(HealthDay News) — Supplementation with vitamin D to prevent disease does not appear to improve health outcomes, according to research published online January 24 in The Lancet: Diabetes & Endocrinology.

Mark J. Bolland, PhD, of the University of Auckland in New Zealand, and colleagues performed a trial sequential meta-analysis of randomized, controlled trials of vitamin D supplements, with or without calcium, to investigate the effect of vitamin D on prevention of disease.

The researchers found that vitamin D supplementation, with or without calcium, did not reduce, by 15% or more, the relative risk of cancer, myocardial infarction or ischemic heart disease, stroke or cerebrovascular disease, or total fracture. In institutionalized individuals, vitamin D supplementation with calcium reduced hip fractures. In community-dwelling individuals, vitamin D supplementation, alone or with calcium, did not reduce the relative risk of hip fracture by 15% or more. The effect of vitamin D, with or without calcium, on reducing mortality (38 trials, 81,173 patients) is uncertain.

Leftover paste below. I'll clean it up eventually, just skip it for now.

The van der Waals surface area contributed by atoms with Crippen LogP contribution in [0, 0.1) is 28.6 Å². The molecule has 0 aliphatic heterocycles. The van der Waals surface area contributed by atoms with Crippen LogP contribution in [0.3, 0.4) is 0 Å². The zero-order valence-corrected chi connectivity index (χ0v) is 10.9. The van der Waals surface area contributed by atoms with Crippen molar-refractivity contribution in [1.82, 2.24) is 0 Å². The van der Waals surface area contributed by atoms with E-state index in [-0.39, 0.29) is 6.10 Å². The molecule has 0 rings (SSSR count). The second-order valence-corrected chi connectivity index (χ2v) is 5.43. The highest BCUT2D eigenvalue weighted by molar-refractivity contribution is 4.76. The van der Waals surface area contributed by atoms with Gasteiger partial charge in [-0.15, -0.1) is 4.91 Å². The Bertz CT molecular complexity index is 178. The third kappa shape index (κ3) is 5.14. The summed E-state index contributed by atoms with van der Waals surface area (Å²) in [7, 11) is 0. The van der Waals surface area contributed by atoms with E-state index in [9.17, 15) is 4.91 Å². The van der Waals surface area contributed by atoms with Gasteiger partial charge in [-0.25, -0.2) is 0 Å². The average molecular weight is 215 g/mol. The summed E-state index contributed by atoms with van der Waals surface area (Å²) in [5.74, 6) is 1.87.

“Until more information is available, it would be prudent to choose a cautious approach to vitamin D supplementation and to put more emphasis on the development of evidence-based cutoff points for vitamin D inadequacy,” writes the author of an accompanying editorial.

Full Text (subscription or payment may be required)
Editorial (subscription or payment may be required)